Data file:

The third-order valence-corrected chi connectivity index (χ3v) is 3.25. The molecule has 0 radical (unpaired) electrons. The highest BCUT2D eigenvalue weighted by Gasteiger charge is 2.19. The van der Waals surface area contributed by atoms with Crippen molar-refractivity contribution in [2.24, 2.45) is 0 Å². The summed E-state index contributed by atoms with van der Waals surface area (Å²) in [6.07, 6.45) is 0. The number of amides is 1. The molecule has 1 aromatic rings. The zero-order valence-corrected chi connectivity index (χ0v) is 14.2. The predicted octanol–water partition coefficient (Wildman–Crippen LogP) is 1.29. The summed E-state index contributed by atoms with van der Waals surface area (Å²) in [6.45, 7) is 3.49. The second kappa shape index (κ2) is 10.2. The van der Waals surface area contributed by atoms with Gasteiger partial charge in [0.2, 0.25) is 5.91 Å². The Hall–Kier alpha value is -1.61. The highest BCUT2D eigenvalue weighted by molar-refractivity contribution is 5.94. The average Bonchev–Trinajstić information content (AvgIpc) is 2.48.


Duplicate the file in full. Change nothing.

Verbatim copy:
The third-order valence-corrected chi connectivity index (χ3v) is 3.25. The molecule has 0 radical (unpaired) electrons. The highest BCUT2D eigenvalue weighted by Gasteiger charge is 2.19. The van der Waals surface area contributed by atoms with Crippen molar-refractivity contribution in [2.24, 2.45) is 0 Å². The summed E-state index contributed by atoms with van der Waals surface area (Å²) in [6.07, 6.45) is 0. The number of amides is 1. The molecule has 1 aromatic rings. The zero-order valence-corrected chi connectivity index (χ0v) is 14.2. The predicted octanol–water partition coefficient (Wildman–Crippen LogP) is 1.29. The summed E-state index contributed by atoms with van der Waals surface area (Å²) in [6.45, 7) is 3.49. The second kappa shape index (κ2) is 10.2. The van der Waals surface area contributed by atoms with Gasteiger partial charge in [0.2, 0.25) is 5.91 Å². The Hall–Kier alpha value is -1.61. The highest BCUT2D eigenvalue weighted by molar-refractivity contribution is 5.94. The average Bonchev–Trinajstić information content (AvgIpc) is 2.48.